The holidays are a tempting time to buy shiny and bright new things. Before you buy, think about reusing or borrowing from someone! I wish I were more creative or craftier.

 Resourceful decorating and creative reuse

rug made out of t-shirts
Old cotton t-shirts get a new life as a rug.

When my kids were small, garage sales became my go-to destinations for budget-friendly household décor and furnishings. Among my best finds were some inexpensive, vibrantly painted paper-maché masks. These masks — discarded creations of a high-school art class — brightened my kids’ walls for years after. Yet, these one-of-a-kind beauties could just as easily have ended up in a landfill instead of at a garage sale.Creative reuse — taking discarded, worn, or broken items and creating new products that fulfill a different, even improved, function — is not new. In fact, people have practiced creative reuse to make their money go further for centuries. An example of this is the quilt, which is traditionally made from leftover material remnants and well-worn clothing pieces.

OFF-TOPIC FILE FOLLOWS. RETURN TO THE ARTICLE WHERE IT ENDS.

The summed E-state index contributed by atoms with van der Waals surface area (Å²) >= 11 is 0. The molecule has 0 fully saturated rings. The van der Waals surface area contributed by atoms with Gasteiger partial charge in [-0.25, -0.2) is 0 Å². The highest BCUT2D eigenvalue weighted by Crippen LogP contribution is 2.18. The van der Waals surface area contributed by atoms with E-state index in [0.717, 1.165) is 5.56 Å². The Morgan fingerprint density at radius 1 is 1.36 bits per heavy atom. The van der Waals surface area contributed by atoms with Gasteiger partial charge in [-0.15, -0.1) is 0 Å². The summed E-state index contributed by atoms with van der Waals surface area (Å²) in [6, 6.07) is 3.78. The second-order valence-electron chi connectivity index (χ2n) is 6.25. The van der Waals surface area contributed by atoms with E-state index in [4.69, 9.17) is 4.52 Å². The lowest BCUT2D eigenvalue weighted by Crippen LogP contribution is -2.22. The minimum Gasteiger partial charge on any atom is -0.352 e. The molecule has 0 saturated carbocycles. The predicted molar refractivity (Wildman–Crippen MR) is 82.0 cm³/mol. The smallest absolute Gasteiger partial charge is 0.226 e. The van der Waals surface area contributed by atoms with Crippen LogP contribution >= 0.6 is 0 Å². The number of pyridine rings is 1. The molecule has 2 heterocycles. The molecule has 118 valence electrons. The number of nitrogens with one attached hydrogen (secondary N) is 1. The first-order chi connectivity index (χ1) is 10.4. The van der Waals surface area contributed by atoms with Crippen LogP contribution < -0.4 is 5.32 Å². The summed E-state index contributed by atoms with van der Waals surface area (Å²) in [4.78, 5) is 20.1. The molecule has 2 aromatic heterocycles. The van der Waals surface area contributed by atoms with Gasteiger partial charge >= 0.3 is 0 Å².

Fortunately, you don’t need to go dumpster diving to find resource-friendly decorating items. There is a vibrant and growing reuse community in Minnesota that includes businesses that take used items and repurpose them into beautiful, saleable décor pieces. Some establishments also offer consumer workshops or classes that will teach  you how to create your own inspired pieces.

Benefits of creative reuse/upcycling

  • Conserves resources and prevents waste. When we creatively reuse things, we reduce the energy and material demands that are required to produce new products and materials. Creative reuse also helps to reduce waste by giving new life to things that might otherwise end up in the trash.
  • Significance and uniqueness. Creatively upcycled items often have interesting histories. It’s part of what makes them unique and adds to their overall value and importance. There’s satisfaction, as well, to be gained from knowing that these items can’t be found at the local big-box stores or bought online. When we value what we have, we are happier, feel less want, and don’t throw things away so readily.
  • Supports local economies. The reuse, repair, and rental community directly employs 45,500 people statewide and contributes over $10.25 billion to the estimated gross economic activity.

Whether you’re a do-it-yourselfer or prefer to let others do the creating for you, read on for tips on creative reuse redecorating and ways to integrate it into your own home improvement efforts.

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